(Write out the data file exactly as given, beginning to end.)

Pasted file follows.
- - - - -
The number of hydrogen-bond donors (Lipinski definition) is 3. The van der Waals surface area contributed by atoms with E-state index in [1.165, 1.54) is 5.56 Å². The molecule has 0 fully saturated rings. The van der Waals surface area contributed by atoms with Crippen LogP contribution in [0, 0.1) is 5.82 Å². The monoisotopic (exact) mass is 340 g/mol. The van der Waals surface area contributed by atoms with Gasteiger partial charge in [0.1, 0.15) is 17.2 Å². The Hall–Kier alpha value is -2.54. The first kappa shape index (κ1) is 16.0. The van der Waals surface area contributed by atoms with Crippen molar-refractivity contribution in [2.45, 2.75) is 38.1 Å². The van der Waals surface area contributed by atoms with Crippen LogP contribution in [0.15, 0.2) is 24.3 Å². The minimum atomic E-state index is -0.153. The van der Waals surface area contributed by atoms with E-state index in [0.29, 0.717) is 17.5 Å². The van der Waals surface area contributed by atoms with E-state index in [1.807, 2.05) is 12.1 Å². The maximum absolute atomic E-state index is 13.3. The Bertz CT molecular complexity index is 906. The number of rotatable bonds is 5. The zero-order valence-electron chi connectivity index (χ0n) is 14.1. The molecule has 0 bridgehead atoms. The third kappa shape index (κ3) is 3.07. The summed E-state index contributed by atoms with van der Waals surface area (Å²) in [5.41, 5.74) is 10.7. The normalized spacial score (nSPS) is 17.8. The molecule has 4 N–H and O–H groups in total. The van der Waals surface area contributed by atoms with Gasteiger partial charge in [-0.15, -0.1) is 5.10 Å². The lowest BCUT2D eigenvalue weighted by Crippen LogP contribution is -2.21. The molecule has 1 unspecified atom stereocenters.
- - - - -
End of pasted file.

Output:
The number of hydrogen-bond donors (Lipinski definition) is 3. The van der Waals surface area contributed by atoms with E-state index in [1.165, 1.54) is 5.56 Å². The molecule has 0 fully saturated rings. The van der Waals surface area contributed by atoms with Crippen LogP contribution in [0, 0.1) is 5.82 Å². The monoisotopic (exact) mass is 340 g/mol. The van der Waals surface area contributed by atoms with Gasteiger partial charge in [0.1, 0.15) is 17.2 Å². The Hall–Kier alpha value is -2.54. The first kappa shape index (κ1) is 16.0. The van der Waals surface area contributed by atoms with Crippen molar-refractivity contribution in [2.45, 2.75) is 38.1 Å². The van der Waals surface area contributed by atoms with Crippen LogP contribution in [0.15, 0.2) is 24.3 Å². The minimum atomic E-state index is -0.153. The van der Waals surface area contributed by atoms with E-state index in [0.29, 0.717) is 17.5 Å². The van der Waals surface area contributed by atoms with E-state index in [1.807, 2.05) is 12.1 Å². The maximum absolute atomic E-state index is 13.3. The Bertz CT molecular complexity index is 906. The number of rotatable bonds is 5. The zero-order valence-electron chi connectivity index (χ0n) is 14.1. The molecule has 0 bridgehead atoms. The third kappa shape index (κ3) is 3.07. The summed E-state index contributed by atoms with van der Waals surface area (Å²) in [5.41, 5.74) is 10.7. The normalized spacial score (nSPS) is 17.8. The molecule has 4 N–H and O–H groups in total. The van der Waals surface area contributed by atoms with Gasteiger partial charge in [-0.15, -0.1) is 5.10 Å². The lowest BCUT2D eigenvalue weighted by Crippen LogP contribution is -2.21. The molecule has 1 unspecified atom stereocenters.